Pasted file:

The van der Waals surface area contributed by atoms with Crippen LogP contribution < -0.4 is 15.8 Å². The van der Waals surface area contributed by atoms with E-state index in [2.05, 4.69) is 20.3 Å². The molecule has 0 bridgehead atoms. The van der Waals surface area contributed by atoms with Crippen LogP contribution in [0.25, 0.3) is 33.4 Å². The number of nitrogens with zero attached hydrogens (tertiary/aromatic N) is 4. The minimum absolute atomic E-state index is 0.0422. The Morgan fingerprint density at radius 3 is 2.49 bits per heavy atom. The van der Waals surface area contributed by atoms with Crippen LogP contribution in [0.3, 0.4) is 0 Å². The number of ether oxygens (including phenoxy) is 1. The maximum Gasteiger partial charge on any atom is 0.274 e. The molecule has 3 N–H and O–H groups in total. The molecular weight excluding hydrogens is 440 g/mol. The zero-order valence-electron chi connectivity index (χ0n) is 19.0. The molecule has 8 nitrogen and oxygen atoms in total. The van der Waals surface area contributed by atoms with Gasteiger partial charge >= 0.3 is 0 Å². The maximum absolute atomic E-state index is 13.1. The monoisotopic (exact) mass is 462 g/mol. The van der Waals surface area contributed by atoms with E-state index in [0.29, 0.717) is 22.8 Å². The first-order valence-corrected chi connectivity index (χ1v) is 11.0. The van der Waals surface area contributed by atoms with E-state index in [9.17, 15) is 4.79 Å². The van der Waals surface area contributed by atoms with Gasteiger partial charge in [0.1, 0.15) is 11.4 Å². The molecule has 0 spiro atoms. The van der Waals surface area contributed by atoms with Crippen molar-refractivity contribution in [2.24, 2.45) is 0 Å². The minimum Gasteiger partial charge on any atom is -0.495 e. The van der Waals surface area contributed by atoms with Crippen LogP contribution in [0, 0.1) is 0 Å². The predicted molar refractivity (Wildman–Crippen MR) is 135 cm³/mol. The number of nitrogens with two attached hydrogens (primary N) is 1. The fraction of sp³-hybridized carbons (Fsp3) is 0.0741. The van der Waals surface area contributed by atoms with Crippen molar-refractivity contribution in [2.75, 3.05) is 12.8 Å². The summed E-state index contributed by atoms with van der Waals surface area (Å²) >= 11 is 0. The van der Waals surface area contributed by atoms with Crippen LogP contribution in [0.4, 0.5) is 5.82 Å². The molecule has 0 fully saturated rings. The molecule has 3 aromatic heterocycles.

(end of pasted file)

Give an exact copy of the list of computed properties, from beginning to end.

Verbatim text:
The van der Waals surface area contributed by atoms with Crippen LogP contribution < -0.4 is 15.8 Å². The van der Waals surface area contributed by atoms with E-state index in [2.05, 4.69) is 20.3 Å². The molecule has 0 bridgehead atoms. The van der Waals surface area contributed by atoms with Crippen LogP contribution in [0.25, 0.3) is 33.4 Å². The number of nitrogens with zero attached hydrogens (tertiary/aromatic N) is 4. The minimum absolute atomic E-state index is 0.0422. The Morgan fingerprint density at radius 3 is 2.49 bits per heavy atom. The van der Waals surface area contributed by atoms with Crippen LogP contribution in [0.3, 0.4) is 0 Å². The number of ether oxygens (including phenoxy) is 1. The maximum Gasteiger partial charge on any atom is 0.274 e. The molecule has 3 N–H and O–H groups in total. The molecular weight excluding hydrogens is 440 g/mol. The zero-order valence-electron chi connectivity index (χ0n) is 19.0. The molecule has 8 nitrogen and oxygen atoms in total. The van der Waals surface area contributed by atoms with Gasteiger partial charge >= 0.3 is 0 Å². The maximum absolute atomic E-state index is 13.1. The monoisotopic (exact) mass is 462 g/mol. The van der Waals surface area contributed by atoms with E-state index in [0.29, 0.717) is 22.8 Å². The first-order valence-corrected chi connectivity index (χ1v) is 11.0. The van der Waals surface area contributed by atoms with E-state index in [9.17, 15) is 4.79 Å². The van der Waals surface area contributed by atoms with Gasteiger partial charge in [0.1, 0.15) is 11.4 Å². The molecule has 0 spiro atoms. The van der Waals surface area contributed by atoms with Crippen molar-refractivity contribution in [2.24, 2.45) is 0 Å². The minimum Gasteiger partial charge on any atom is -0.495 e. The van der Waals surface area contributed by atoms with Crippen LogP contribution in [0, 0.1) is 0 Å². The predicted molar refractivity (Wildman–Crippen MR) is 135 cm³/mol. The number of nitrogens with two attached hydrogens (primary N) is 1. The fraction of sp³-hybridized carbons (Fsp3) is 0.0741. The van der Waals surface area contributed by atoms with Crippen molar-refractivity contribution in [2.75, 3.05) is 12.8 Å². The summed E-state index contributed by atoms with van der Waals surface area (Å²) >= 11 is 0. The van der Waals surface area contributed by atoms with Crippen LogP contribution in [0.4, 0.5) is 5.82 Å². The molecule has 0 fully saturated rings. The molecule has 3 aromatic heterocycles.